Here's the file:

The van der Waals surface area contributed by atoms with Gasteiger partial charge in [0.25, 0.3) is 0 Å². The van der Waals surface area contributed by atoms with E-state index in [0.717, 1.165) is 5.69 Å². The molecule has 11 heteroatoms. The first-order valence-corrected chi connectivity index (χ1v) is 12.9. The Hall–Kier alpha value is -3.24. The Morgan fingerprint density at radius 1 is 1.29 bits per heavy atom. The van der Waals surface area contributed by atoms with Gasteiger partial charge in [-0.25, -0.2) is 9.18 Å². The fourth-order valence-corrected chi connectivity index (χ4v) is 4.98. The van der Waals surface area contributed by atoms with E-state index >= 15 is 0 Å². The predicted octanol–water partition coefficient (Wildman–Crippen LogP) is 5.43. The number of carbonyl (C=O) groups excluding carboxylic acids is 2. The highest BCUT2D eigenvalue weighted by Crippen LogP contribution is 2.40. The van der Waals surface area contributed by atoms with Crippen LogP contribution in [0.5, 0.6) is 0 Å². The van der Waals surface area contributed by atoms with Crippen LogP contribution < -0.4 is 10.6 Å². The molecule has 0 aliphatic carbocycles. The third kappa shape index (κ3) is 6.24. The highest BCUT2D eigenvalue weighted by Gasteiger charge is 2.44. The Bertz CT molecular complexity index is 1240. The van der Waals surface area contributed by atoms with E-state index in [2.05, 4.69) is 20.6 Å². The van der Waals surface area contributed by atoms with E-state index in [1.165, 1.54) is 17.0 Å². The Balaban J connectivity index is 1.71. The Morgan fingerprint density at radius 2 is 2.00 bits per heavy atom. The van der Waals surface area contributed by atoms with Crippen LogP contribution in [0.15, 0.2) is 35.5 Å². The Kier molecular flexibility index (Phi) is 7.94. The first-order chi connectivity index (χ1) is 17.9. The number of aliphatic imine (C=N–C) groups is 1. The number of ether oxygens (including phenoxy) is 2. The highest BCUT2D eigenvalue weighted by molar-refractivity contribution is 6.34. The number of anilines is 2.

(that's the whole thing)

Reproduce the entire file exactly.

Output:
The van der Waals surface area contributed by atoms with Gasteiger partial charge in [0.25, 0.3) is 0 Å². The van der Waals surface area contributed by atoms with E-state index in [0.717, 1.165) is 5.69 Å². The molecule has 11 heteroatoms. The first-order valence-corrected chi connectivity index (χ1v) is 12.9. The Hall–Kier alpha value is -3.24. The Morgan fingerprint density at radius 1 is 1.29 bits per heavy atom. The van der Waals surface area contributed by atoms with Gasteiger partial charge in [-0.25, -0.2) is 9.18 Å². The fourth-order valence-corrected chi connectivity index (χ4v) is 4.98. The van der Waals surface area contributed by atoms with E-state index >= 15 is 0 Å². The predicted octanol–water partition coefficient (Wildman–Crippen LogP) is 5.43. The number of carbonyl (C=O) groups excluding carboxylic acids is 2. The highest BCUT2D eigenvalue weighted by Crippen LogP contribution is 2.40. The van der Waals surface area contributed by atoms with Crippen LogP contribution in [0.5, 0.6) is 0 Å². The van der Waals surface area contributed by atoms with Crippen LogP contribution < -0.4 is 10.6 Å². The molecule has 0 aliphatic carbocycles. The third kappa shape index (κ3) is 6.24. The highest BCUT2D eigenvalue weighted by Gasteiger charge is 2.44. The Bertz CT molecular complexity index is 1240. The van der Waals surface area contributed by atoms with E-state index in [2.05, 4.69) is 20.6 Å². The van der Waals surface area contributed by atoms with E-state index in [1.165, 1.54) is 17.0 Å². The Balaban J connectivity index is 1.71. The Morgan fingerprint density at radius 2 is 2.00 bits per heavy atom. The van der Waals surface area contributed by atoms with Crippen LogP contribution in [0.15, 0.2) is 35.5 Å². The Kier molecular flexibility index (Phi) is 7.94. The first-order chi connectivity index (χ1) is 17.9. The number of aliphatic imine (C=N–C) groups is 1. The number of ether oxygens (including phenoxy) is 2. The highest BCUT2D eigenvalue weighted by molar-refractivity contribution is 6.34. The number of anilines is 2.